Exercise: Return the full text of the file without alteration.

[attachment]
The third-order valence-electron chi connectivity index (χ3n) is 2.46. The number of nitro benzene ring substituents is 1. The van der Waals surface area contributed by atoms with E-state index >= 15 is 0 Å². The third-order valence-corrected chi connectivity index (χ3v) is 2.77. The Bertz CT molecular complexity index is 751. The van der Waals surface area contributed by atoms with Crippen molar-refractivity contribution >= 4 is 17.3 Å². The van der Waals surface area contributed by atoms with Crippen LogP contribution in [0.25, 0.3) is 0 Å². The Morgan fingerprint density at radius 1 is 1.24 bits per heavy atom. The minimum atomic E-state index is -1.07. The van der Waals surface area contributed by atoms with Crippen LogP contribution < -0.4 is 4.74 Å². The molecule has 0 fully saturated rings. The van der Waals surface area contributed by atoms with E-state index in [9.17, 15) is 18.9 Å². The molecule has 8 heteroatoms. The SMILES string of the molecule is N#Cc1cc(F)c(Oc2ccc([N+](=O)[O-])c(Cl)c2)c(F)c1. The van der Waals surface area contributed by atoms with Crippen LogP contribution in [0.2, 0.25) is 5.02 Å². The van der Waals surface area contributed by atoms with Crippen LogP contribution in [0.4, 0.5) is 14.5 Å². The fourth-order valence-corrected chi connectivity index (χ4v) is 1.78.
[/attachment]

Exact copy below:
The third-order valence-electron chi connectivity index (χ3n) is 2.46. The number of nitro benzene ring substituents is 1. The van der Waals surface area contributed by atoms with E-state index >= 15 is 0 Å². The third-order valence-corrected chi connectivity index (χ3v) is 2.77. The Bertz CT molecular complexity index is 751. The van der Waals surface area contributed by atoms with Crippen molar-refractivity contribution >= 4 is 17.3 Å². The van der Waals surface area contributed by atoms with Crippen LogP contribution in [0.25, 0.3) is 0 Å². The Morgan fingerprint density at radius 1 is 1.24 bits per heavy atom. The minimum atomic E-state index is -1.07. The van der Waals surface area contributed by atoms with Crippen LogP contribution < -0.4 is 4.74 Å². The molecule has 0 fully saturated rings. The van der Waals surface area contributed by atoms with E-state index in [9.17, 15) is 18.9 Å². The molecule has 8 heteroatoms. The SMILES string of the molecule is N#Cc1cc(F)c(Oc2ccc([N+](=O)[O-])c(Cl)c2)c(F)c1. The van der Waals surface area contributed by atoms with Crippen LogP contribution in [0.2, 0.25) is 5.02 Å². The van der Waals surface area contributed by atoms with Crippen LogP contribution in [0.4, 0.5) is 14.5 Å². The fourth-order valence-corrected chi connectivity index (χ4v) is 1.78.